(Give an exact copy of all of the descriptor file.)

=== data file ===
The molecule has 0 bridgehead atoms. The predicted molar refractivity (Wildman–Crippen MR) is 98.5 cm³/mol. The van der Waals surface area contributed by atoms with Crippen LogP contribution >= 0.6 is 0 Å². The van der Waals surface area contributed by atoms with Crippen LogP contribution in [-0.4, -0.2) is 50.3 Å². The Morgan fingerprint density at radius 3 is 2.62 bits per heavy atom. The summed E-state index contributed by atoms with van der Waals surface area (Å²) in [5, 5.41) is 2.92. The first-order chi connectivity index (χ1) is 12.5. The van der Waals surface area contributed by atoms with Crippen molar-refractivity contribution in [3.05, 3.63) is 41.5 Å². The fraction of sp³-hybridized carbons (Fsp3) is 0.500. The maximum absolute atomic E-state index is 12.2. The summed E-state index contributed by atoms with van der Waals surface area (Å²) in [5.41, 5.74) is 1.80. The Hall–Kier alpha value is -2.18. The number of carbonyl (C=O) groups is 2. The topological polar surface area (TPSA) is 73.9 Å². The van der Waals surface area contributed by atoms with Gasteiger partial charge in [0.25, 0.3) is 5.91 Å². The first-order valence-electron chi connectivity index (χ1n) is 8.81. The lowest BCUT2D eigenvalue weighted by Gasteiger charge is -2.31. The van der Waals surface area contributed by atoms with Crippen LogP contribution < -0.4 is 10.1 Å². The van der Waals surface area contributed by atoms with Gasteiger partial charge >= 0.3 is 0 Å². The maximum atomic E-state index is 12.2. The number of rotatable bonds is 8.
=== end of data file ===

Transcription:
The molecule has 0 bridgehead atoms. The predicted molar refractivity (Wildman–Crippen MR) is 98.5 cm³/mol. The van der Waals surface area contributed by atoms with Crippen LogP contribution >= 0.6 is 0 Å². The van der Waals surface area contributed by atoms with Crippen LogP contribution in [-0.4, -0.2) is 50.3 Å². The Morgan fingerprint density at radius 3 is 2.62 bits per heavy atom. The summed E-state index contributed by atoms with van der Waals surface area (Å²) in [5, 5.41) is 2.92. The first-order chi connectivity index (χ1) is 12.5. The van der Waals surface area contributed by atoms with Crippen molar-refractivity contribution in [3.05, 3.63) is 41.5 Å². The fraction of sp³-hybridized carbons (Fsp3) is 0.500. The maximum absolute atomic E-state index is 12.2. The summed E-state index contributed by atoms with van der Waals surface area (Å²) in [5.41, 5.74) is 1.80. The Hall–Kier alpha value is -2.18. The number of carbonyl (C=O) groups is 2. The topological polar surface area (TPSA) is 73.9 Å². The van der Waals surface area contributed by atoms with Gasteiger partial charge in [0.25, 0.3) is 5.91 Å². The first-order valence-electron chi connectivity index (χ1n) is 8.81. The lowest BCUT2D eigenvalue weighted by Gasteiger charge is -2.31. The van der Waals surface area contributed by atoms with Crippen LogP contribution < -0.4 is 10.1 Å². The van der Waals surface area contributed by atoms with Gasteiger partial charge >= 0.3 is 0 Å². The maximum atomic E-state index is 12.2. The number of rotatable bonds is 8.